Call for Whitehall to take over Suffolk SEND service
- Credit: Getty Images/Hemera
Special educational needs campaigners in Suffolk have met with Government education officials to call for a commissioner to take over the running of Suffolk’s SEND service.
Campaign for Change (Suffolk SEND) members met with the Department for Education on Friday, where they outlined their concerns about special educational needs and disabilities provision at Suffolk County Council.
Campaigners urged the secretary of state to install a commissioner to oversee the running of the county council’s team, to help drive improvements.
The DfE said it is working with the county council to assess what more can be done, but it is understood it would not go as far as parachuting in a commissioner at this stage. It pledged to scrutinise the service closely and look at the potential for other measures this summer.
Alex Tomczynski from Campaign for Change, said: “The officials were shocked with the evidence that we presented to them, especially around children out of school, data quality and control of finances.
"Urgent action is required to provide competent SEND leadership at the council and ensure that the law on SEND is complied with. At the moment, current council leaders are throwing good money after bad, spending £250k on management consultants whilst children languish without the special education provision that the law guarantees them.
“We hope that any proper investigation will show that leadership change is required and we will be writing to the secretary of state again to demand his intervention.”
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Another meeting of the group with the DfE is set to take place this autumn.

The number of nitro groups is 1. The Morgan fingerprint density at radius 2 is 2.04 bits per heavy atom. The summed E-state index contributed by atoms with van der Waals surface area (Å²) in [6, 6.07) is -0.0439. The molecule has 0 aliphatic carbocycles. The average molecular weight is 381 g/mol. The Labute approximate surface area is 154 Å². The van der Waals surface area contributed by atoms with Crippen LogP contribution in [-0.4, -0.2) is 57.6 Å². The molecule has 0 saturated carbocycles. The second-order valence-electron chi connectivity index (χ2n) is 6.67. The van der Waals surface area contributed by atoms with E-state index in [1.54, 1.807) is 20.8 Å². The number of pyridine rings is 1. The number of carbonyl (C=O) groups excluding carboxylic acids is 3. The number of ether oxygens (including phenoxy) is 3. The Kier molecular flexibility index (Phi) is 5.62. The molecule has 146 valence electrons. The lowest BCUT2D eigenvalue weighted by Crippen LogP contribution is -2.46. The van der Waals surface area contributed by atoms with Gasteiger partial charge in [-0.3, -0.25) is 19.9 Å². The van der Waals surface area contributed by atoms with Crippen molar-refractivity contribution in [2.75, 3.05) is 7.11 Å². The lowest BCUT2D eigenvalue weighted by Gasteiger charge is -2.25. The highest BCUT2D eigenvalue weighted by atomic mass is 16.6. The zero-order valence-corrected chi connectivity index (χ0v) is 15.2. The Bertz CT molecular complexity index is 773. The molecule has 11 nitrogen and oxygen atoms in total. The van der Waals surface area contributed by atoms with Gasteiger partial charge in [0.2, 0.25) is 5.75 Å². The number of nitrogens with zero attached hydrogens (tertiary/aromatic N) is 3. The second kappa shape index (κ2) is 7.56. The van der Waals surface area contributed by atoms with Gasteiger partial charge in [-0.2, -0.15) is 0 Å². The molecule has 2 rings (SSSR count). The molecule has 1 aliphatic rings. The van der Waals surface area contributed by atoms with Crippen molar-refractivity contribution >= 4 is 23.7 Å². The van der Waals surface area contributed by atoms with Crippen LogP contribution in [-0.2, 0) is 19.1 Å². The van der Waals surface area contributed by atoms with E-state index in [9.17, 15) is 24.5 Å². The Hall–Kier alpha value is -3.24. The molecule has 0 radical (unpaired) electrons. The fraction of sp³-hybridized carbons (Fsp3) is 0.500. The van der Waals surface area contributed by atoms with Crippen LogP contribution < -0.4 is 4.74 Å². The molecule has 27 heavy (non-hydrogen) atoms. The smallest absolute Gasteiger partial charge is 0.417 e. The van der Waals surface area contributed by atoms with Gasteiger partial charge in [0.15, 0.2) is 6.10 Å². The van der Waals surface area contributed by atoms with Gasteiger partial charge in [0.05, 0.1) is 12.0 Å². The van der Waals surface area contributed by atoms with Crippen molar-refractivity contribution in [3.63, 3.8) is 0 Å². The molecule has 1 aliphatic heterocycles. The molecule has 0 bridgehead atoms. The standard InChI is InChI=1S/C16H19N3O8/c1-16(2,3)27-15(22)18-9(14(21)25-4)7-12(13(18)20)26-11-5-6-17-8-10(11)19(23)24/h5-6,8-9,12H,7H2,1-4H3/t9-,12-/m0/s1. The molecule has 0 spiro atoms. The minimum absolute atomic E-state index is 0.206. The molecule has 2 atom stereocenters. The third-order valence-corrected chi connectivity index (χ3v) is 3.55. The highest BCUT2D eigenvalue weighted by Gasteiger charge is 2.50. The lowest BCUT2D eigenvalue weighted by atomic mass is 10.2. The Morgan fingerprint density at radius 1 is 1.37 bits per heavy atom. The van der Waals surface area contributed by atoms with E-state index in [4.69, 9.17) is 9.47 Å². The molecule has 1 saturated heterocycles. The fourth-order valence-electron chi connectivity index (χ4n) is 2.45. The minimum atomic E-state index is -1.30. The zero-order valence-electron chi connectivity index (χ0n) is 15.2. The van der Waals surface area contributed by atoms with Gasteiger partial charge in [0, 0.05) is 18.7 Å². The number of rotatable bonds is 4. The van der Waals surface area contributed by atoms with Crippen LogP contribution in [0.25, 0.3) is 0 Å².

A DfE spokeswoman said: “Making sure all children and young people with special educational needs and disabilities receive the right support, in the right place, at the right time is a key focus of our SEND green paper proposals, which are currently open to consultation.
“We are working closely with Suffolk to ensure their plans for improving their SEND services lead to positive changes, so all children get a high-quality education regardless of need.
“We are confident that leaders in Suffolk are taking these concerns seriously and have plans in place to address them, including substantial new investment – but we will not hesitate to take further action to drive improvement if necessary.”
The campaign group claims statutory duties are not being met, exposed in a number of Ombudsman findings in recent months.
It said only 54% of pupils with Education Health and Care Plans (EHCPs) were getting their statutory annual review, and claimed that hundreds of SEND youngsters were being left without suitable full-time education.
The council has embarked on an improvement plan following the independent Lincolnshire Review. In its latest update of work since January, the council says it has recruited 13 family services officers and an educational psychologist – with a further two education psychologists set to join in September.
Elsewhere, it has begun work to recruit another 20 new employees in the team thanks to a £1.1million uplift in the service’s budget, additional training for SEND decision making was held in April and ‘time to listen’ events were carried out in March to hear directly from parents.
Work already underway included improvement to its IT systems, recruitment of a specialist SEND lawyer and ambitions to review how EHCP plans are implemented.
Rachel Hood, cabinet member for education, SEND and skills, said: “We have been told by the Department for Education that there are no plans for an investigation or a commissioner visit. A recent visit by the Department for Education and NHS England confirmed that ‘good progress’ has been made in Suffolk SEND education reform.
“Reforming the way we deliver SEND services is a significant piece of work and good progress have been made. We acknowledge we have some way to go, but we will not be knocked off course.”